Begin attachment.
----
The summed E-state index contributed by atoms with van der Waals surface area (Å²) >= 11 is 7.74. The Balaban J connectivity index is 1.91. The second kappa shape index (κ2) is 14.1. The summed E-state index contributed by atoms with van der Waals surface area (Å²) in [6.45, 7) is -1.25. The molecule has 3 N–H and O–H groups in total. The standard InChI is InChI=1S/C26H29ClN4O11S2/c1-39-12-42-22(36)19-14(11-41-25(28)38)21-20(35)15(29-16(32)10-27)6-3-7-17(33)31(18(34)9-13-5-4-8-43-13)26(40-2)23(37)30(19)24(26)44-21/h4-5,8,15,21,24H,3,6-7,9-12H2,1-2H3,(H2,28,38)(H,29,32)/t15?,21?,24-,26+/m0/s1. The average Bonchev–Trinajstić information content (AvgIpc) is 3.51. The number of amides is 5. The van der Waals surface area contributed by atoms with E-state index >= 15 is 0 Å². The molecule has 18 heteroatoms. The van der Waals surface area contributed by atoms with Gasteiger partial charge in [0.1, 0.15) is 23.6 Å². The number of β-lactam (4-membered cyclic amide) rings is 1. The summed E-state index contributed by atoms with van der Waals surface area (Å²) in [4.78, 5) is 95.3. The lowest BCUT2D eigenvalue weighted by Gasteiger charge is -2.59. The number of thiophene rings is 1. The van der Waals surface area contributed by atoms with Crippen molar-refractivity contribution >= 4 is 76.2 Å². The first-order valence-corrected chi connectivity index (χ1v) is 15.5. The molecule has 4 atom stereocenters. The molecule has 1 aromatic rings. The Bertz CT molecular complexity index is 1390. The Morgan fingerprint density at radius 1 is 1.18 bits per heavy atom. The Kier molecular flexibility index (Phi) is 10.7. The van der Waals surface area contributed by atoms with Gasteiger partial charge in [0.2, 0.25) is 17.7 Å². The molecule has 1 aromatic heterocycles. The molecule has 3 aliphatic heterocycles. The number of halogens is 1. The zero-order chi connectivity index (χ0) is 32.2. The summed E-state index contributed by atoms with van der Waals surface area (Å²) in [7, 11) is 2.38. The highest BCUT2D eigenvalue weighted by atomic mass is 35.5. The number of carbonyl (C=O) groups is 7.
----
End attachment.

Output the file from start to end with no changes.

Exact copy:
The summed E-state index contributed by atoms with van der Waals surface area (Å²) >= 11 is 7.74. The Balaban J connectivity index is 1.91. The second kappa shape index (κ2) is 14.1. The summed E-state index contributed by atoms with van der Waals surface area (Å²) in [6.45, 7) is -1.25. The molecule has 3 N–H and O–H groups in total. The standard InChI is InChI=1S/C26H29ClN4O11S2/c1-39-12-42-22(36)19-14(11-41-25(28)38)21-20(35)15(29-16(32)10-27)6-3-7-17(33)31(18(34)9-13-5-4-8-43-13)26(40-2)23(37)30(19)24(26)44-21/h4-5,8,15,21,24H,3,6-7,9-12H2,1-2H3,(H2,28,38)(H,29,32)/t15?,21?,24-,26+/m0/s1. The average Bonchev–Trinajstić information content (AvgIpc) is 3.51. The number of amides is 5. The van der Waals surface area contributed by atoms with E-state index >= 15 is 0 Å². The molecule has 18 heteroatoms. The van der Waals surface area contributed by atoms with Gasteiger partial charge in [0.1, 0.15) is 23.6 Å². The number of β-lactam (4-membered cyclic amide) rings is 1. The summed E-state index contributed by atoms with van der Waals surface area (Å²) in [4.78, 5) is 95.3. The lowest BCUT2D eigenvalue weighted by Gasteiger charge is -2.59. The number of thiophene rings is 1. The van der Waals surface area contributed by atoms with Crippen molar-refractivity contribution >= 4 is 76.2 Å². The first-order valence-corrected chi connectivity index (χ1v) is 15.5. The molecule has 4 atom stereocenters. The molecule has 1 aromatic rings. The Bertz CT molecular complexity index is 1390. The Morgan fingerprint density at radius 1 is 1.18 bits per heavy atom. The Kier molecular flexibility index (Phi) is 10.7. The van der Waals surface area contributed by atoms with Gasteiger partial charge in [0.2, 0.25) is 17.7 Å². The molecule has 1 aromatic heterocycles. The molecule has 3 aliphatic heterocycles. The number of halogens is 1. The zero-order chi connectivity index (χ0) is 32.2. The summed E-state index contributed by atoms with van der Waals surface area (Å²) in [7, 11) is 2.38. The highest BCUT2D eigenvalue weighted by atomic mass is 35.5. The number of carbonyl (C=O) groups is 7.